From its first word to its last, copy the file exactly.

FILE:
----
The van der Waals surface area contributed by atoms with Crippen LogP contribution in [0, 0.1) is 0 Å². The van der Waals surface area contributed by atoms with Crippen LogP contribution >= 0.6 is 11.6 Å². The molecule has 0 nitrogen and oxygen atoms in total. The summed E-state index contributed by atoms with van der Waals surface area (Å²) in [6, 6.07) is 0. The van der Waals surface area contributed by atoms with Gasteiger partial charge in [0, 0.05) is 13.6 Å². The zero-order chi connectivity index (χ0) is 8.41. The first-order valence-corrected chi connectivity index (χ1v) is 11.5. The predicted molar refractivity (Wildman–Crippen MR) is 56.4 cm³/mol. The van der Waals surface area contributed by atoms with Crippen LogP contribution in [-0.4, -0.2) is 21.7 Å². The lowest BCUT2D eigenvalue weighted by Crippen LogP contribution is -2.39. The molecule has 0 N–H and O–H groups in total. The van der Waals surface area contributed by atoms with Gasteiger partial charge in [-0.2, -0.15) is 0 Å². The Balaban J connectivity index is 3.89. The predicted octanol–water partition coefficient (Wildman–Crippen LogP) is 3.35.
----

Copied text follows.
The van der Waals surface area contributed by atoms with Crippen LogP contribution in [0, 0.1) is 0 Å². The van der Waals surface area contributed by atoms with Crippen LogP contribution >= 0.6 is 11.6 Å². The molecule has 0 nitrogen and oxygen atoms in total. The summed E-state index contributed by atoms with van der Waals surface area (Å²) in [6, 6.07) is 0. The van der Waals surface area contributed by atoms with Gasteiger partial charge in [0, 0.05) is 13.6 Å². The zero-order chi connectivity index (χ0) is 8.41. The first-order valence-corrected chi connectivity index (χ1v) is 11.5. The predicted molar refractivity (Wildman–Crippen MR) is 56.4 cm³/mol. The van der Waals surface area contributed by atoms with Crippen LogP contribution in [-0.4, -0.2) is 21.7 Å². The lowest BCUT2D eigenvalue weighted by Crippen LogP contribution is -2.39. The molecule has 0 N–H and O–H groups in total. The van der Waals surface area contributed by atoms with Gasteiger partial charge in [-0.2, -0.15) is 0 Å². The Balaban J connectivity index is 3.89. The predicted octanol–water partition coefficient (Wildman–Crippen LogP) is 3.35.